Ehrlichiosis is a disease caused by bacteria of the Ehrlichia family. Several species of the Ehrlichia bacteria are known to exist, some of which can infect humans. Ehrlichiosis (whether it occurs in dogs or humans) is transmitted through the bite of a tick, most typically the brown dog tick.
How It’s Spread
Three tick species are known to spread the organism that causes Ehrlichiosis. The brown dog tick (Rhipicephalus sanguineus)(See image beside), found throughout the United States and Canada, is the primary culprit, but the American dog tick (Dermacentor variabilis) and the lone star tick (Amblyomma americanum) (New Specie in Canada), can also transmit the bacteria that cause disease. You might think lone star ticks would be limited to the Lone Star State (Texas, of course), but they are found up from the southeastern U.S. and Texas through the Mid-Atlantic Seaboard all the way to New England, and since last year, it’s being identified as a new specie in Canada.
American dog ticks reside east of the Rockies, mainly in areas such as grassy fields, walkways and trails. They can survive for two or more years without a host.
Symptoms and Identification
Ehrlichiosis causes three distinct clinical phases of illness: acute, subclinical, and chronic.
In the acute phase, clinical signs occur about one to three weeks after an infected tick bites a dog.Symptoms associated with this phase can include lethargy (tiredness), fever, appetite loss, and enlarged lymph nodes. In some cases, clinical signs can resolve without treatment. However, if the infection is not treated, it progresses to the subclinical phase.
In the subclinical phase, the dog may appear completely normal because clinical signs are not observed. This phase may last many months or even years, but eventually the bacteria can reactivate and start to cause illness again.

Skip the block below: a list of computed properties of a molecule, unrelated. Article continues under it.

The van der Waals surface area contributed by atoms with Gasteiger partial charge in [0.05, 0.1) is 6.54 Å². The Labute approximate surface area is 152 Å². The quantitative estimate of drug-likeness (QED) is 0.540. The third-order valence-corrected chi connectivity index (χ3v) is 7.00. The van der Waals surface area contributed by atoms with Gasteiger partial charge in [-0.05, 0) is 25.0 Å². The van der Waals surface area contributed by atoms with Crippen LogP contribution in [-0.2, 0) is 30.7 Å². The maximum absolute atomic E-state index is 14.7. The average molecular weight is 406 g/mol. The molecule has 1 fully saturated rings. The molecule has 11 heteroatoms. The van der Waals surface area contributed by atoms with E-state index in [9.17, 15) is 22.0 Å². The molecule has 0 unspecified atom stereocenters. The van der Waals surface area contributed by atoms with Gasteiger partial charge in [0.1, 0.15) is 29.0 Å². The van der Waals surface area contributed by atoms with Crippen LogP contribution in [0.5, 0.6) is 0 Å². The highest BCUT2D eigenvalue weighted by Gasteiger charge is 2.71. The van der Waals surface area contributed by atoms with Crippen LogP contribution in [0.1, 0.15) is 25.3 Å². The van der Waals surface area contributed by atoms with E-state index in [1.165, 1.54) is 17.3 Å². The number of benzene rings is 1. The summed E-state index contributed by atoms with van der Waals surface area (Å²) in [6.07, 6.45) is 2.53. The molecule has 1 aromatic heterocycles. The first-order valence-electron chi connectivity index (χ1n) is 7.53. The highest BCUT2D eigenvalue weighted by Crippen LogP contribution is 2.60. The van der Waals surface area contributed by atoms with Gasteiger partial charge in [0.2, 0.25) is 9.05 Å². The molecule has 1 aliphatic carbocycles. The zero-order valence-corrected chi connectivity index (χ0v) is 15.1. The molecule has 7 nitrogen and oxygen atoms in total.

In the chronic phase, the dog may again show vague signs such as fever, lethargy, and appetite loss.However, as the Ehrlichia organism affects the blood cells and bone marrow, clinical signs may include bleeding problems and anemia (an inadequate number of red blood cells). At this point, the bacteria may also affect the brain, causing seizures and poor coordination.
Other clinical signs associated with Ehrlichiosis can include joint pain and swelling as well as autoimmune disease in which the dog produces antibodies that damage its own cells. If Ehrlichiosis causes severe complications, death can result.
It can take as little as three to six hours for ticks to transmit the bacterial invaders. Once the bacteria enter the blood cells, they thrive, multiply and spread throughout the body. The disease is diagnosed based on a history of tick exposure, presence of signs, a platelet count and a positive blood test result for the bacteria that cause the disease: Ehrlichia canis (the primary cause in dogs), Ehrlichia ewingii (seen in dogs and humans) and Ehrlichia chaffeensis (the primary cause in humans). Ehrlichiosis isn’t always easy to diagnose, because it can take time for antibodies to develop, but response to treatment with antibiotics can be a clue that your veterinarian has found the cause of your dog’s signs.
Many veterinarians diagnose ehrlichiosis using a SNAP test either when they suspect the disease or as a simple annual screening. SNAP tests are a group of quick, convenient, blood tests that can be performed at your veterinarian’s office. The available SNAP tests include:
The SNAP Heartworm RT Test screens for Heartworm infection.
The SNAP 3Dx Test simultaneously screens for heartworm disease, Lyme disease, and Ehrlichiosis.
The SNAP 4Dx (We have available this test at our clinic). This test can diagnose four diseases at the same time: Heartworm disease, Lyme disease, Ehrlichiosis, and Anaplasmosis (which is another disease that is transmitted to dogs through a tick bite).
In some cases, veterinarians will recommend additional testing to follow up a SNAP test result or to look for other evidence of illness related to heartworm disease or one of the tick-borne infections. This testing may involve sending additional blood samples to a laboratory for further analysis or performing other diagnostic tests to gain more information about a patient’s condition.
There is currently no vaccine against Ehrlichiosis. Appropriate tick-control methods combined with routine periodic testing is the best way to help protect those dogs inevitably exposed to ticks, and frequently checking your dog for ticks and safely removing them is an important daily routine, particularly during tick season.
This blog was written by McQueen Animal Hospital, an animal clinic (vet hospital/vet clinic) in Brampton committed to providing only the highest level of veterinary care to our beloved pets.